Milton Keynes Museum
Jock Campbell’s life, work and values helped shape the world we live in today. He best known for being the first Chairman of the Milton Keynes Development Corporation.
His family were wealthy sugar plantation owners and when he visited British Guiana for the first time to take charge of the family estates in 1934, he was appalled by the living condition of the workers.
Jock embarked on a mission of reform and he worked to improve housing, healthcare and the education of his workers. He also gave them responsibility for running the plantations and factories.
In 1967, Jock became chairman for the Milton Keynes Development Corporation. He leapt at this new challenge of leading the creation of the UK’s only ‘new city’. He had already recognised that some tasks were impossible, even for him, and he would need teams of people with the required skills.
Jock believed that “there should be values other than money in a civilised society… truth, beauty and goodness have a place”.
He looked for what people wanted, realised that people wanted different things and did what he could to meet their needs.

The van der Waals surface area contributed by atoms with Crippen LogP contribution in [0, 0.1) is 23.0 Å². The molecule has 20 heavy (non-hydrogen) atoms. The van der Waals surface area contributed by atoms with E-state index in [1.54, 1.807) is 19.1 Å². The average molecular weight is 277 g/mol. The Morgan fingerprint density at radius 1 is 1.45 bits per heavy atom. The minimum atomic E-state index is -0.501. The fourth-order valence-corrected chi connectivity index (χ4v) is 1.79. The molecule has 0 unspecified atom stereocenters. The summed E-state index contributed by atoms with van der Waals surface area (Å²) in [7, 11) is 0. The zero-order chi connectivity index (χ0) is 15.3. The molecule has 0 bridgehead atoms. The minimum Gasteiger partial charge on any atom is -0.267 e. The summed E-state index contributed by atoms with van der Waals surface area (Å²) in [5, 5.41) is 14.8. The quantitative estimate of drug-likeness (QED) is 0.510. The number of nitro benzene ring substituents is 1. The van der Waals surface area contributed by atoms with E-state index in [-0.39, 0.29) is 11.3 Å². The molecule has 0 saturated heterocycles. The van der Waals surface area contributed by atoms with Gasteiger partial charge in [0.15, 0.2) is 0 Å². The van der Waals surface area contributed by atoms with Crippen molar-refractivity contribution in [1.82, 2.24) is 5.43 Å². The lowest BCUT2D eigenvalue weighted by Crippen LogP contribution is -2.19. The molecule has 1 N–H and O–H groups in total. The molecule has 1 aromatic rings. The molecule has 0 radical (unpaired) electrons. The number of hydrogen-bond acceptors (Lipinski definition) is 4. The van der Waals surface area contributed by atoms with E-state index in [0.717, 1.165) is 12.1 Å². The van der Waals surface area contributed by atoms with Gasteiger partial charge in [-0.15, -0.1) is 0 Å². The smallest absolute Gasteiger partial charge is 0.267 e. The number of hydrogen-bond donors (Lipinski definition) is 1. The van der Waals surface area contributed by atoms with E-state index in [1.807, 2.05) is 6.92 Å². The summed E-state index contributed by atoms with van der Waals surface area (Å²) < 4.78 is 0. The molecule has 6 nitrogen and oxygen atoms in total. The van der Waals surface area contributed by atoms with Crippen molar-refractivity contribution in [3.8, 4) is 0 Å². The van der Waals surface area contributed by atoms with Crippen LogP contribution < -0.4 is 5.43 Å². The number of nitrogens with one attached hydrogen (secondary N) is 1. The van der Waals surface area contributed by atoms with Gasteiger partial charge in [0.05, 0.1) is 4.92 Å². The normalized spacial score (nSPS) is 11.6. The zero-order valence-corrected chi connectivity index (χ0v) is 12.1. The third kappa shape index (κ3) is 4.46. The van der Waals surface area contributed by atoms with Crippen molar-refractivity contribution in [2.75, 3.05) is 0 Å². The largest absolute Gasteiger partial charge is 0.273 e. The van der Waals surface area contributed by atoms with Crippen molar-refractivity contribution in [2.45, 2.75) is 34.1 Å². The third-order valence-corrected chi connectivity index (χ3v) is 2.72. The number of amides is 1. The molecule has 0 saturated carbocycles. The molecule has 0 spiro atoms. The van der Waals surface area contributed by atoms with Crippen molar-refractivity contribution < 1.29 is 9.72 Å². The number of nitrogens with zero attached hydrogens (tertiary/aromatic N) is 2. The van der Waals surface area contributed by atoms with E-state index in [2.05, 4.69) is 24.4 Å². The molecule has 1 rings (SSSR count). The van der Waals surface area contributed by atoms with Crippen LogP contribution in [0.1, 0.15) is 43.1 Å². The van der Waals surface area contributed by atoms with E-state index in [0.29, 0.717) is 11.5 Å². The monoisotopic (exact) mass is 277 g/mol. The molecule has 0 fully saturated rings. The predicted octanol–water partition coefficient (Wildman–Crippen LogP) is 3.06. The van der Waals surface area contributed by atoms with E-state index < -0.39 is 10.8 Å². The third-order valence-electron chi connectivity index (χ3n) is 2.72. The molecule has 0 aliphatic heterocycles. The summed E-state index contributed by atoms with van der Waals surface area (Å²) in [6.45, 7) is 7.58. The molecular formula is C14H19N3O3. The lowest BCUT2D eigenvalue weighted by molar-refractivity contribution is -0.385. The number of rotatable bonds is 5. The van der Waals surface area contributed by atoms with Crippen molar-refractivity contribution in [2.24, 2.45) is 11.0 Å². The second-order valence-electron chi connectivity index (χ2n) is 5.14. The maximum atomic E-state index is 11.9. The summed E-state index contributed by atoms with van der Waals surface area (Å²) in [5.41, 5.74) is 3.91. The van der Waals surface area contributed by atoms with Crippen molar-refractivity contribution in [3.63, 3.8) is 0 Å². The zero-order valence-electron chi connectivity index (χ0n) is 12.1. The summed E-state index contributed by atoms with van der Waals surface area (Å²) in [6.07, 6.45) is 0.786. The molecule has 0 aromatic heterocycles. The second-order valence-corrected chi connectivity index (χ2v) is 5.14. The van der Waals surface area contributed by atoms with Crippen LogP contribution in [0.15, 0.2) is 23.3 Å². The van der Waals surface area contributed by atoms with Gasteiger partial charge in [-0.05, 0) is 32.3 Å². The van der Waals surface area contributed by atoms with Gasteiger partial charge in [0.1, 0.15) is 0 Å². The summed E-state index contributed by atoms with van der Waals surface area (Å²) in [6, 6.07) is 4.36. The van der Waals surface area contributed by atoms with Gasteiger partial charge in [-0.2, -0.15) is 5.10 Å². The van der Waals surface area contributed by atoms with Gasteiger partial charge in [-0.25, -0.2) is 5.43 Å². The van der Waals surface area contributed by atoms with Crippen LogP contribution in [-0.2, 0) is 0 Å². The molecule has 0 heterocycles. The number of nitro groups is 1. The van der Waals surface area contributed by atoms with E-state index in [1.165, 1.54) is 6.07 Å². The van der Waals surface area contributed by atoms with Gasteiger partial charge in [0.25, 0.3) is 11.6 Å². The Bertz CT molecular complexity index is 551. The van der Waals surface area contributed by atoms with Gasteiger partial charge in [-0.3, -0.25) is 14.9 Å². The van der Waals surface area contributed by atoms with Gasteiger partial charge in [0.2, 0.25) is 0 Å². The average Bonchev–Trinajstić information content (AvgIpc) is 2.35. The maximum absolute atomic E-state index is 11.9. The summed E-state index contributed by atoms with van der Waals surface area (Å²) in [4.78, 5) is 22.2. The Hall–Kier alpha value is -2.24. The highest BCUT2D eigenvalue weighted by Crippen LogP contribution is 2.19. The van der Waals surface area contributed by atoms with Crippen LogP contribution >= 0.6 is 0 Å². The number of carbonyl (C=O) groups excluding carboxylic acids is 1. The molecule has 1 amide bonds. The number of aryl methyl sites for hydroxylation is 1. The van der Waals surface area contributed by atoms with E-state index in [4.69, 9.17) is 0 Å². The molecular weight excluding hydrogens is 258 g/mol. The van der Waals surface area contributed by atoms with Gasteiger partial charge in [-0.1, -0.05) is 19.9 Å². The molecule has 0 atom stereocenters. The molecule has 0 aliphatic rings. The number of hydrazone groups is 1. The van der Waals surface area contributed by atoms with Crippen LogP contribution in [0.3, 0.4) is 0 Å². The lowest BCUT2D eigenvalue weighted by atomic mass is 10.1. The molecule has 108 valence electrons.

Putting people first meant he insisted on the infrastructure – roads, services, schools, community centres – BEFORE homes were built. Jock believed in art and culture and created community workshops, available to all local residents.
He said no-one could predict the future and the Milton Keynes strategic plan had individual grid squares that, over time, could be adapted giving flexibility. This allowed Milton Keynes to become among the most successful cities in the UK.
He changed the lives of the quarter of a million people who have found a better life in Milton Keynes and this has influenced generations of planners and architects all over the world.
Important dates in history for Jock Campbell
Did you know?
- When Jock was a child, he contracted polio and had a stammer.
- Jock believed that: “People are more important than ships, shops and sugar estates” He pioneered business in the community and believed business had a responsibility to share-holders, customers, workers and the community.
- When Ian Fleming – the author of James Bond – when dying, he asked Jock for help in looking after his money in the interest of his family. Jock used his company “Bookers” to acquire a controlling interest in Fleming’s publishing company and this eventually led to the Booker Prize for literature.